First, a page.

The mix of the main advantages of Web Applications with Windows Applications would be the perfect solution. If the solution you are considering is Web based, check how much the database is available from outside the application. If the solution is Windows Desktop based, check how the database can be shared among different plants (if this applies to your organization). One great solution is to have a Windows Application, but to have the database in the cloud. Today Microsoft offers a host of web services in their Azure platform. Combining a Windows Application with an Azure Database allows great performance and rich user interface and easy sharing among different locations. Besides, in this environment you own the database. At any moment, you can easy integrate the database with other applications and if you decide to change to another system, you will not lose information.

The most important conclusion on this matter is that the users should have the final word based on the functions and requirements they need.


The automotive industry is one of the most global of all industrial sectors. One supplier can service OEMs that have plants on the same country and export to other countries. The Core Tools software should have multi-language user interface and multi-language reports. English is still the most important and common language but companies in Spanish, French, German, Italian and Portuguese speaking countries should be able to print the Core Tools documents in their own language, even if they are generating these documents in a software with English user interface.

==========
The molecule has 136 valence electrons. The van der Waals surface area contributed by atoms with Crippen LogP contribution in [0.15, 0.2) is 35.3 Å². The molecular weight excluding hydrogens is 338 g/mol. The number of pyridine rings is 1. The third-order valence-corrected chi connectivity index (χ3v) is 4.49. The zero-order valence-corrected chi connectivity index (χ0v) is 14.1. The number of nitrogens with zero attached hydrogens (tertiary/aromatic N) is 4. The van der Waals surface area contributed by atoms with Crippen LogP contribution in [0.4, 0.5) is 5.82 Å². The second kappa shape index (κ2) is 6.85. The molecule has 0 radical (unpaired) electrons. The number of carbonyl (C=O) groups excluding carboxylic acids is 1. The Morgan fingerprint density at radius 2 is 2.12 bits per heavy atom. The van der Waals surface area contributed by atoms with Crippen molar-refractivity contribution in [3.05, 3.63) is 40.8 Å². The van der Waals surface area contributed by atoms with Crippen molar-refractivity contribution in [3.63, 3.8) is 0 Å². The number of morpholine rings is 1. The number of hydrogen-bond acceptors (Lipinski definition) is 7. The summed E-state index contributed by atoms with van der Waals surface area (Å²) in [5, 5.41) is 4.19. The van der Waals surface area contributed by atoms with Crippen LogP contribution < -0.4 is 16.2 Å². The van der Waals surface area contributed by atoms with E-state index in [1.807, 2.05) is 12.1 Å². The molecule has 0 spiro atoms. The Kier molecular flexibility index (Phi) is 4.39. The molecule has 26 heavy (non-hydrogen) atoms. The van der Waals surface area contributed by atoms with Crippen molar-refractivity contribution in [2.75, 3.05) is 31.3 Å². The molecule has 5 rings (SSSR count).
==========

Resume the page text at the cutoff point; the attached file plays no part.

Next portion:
Investment and ROI

Annalise carefully the productivity tools your core tools software offers. In some cases, the productivity gains alone will pay for the software. If you compare to Excell spreadsheet based systems, you can even profit by adopting a dedicated solution. As an example, ISOQualitas has developed a productivity calculator that compares some common tasks and the time gains the software offers. Converting these times based on the multifunctional team salaries it is possible to see that the investment is lower that the gains.

The most cost effective and advantageous licensing model is concurrent licenses in Software as Service (SaS) model. Concurrent licenses mean that the licenses acquired limit the total of users that can run the software simultaneously.

It is important to not forget the costs of training, updates, customization and technical support. Depending on how complex a system is, the training and customization can be higher than the software itself. Also, training should be provided at a regular basis since users can change due to employee turnover.

Core Tools Providers

Even if this Buyer's guide was developed by ISOQualitas, we believe these concepts are a valid starting point to your decision process. Here is a list of some Core Tools Software providers so you can compare their offerings.

ISOQualitas –

Datalyzer International -

Omex Systems -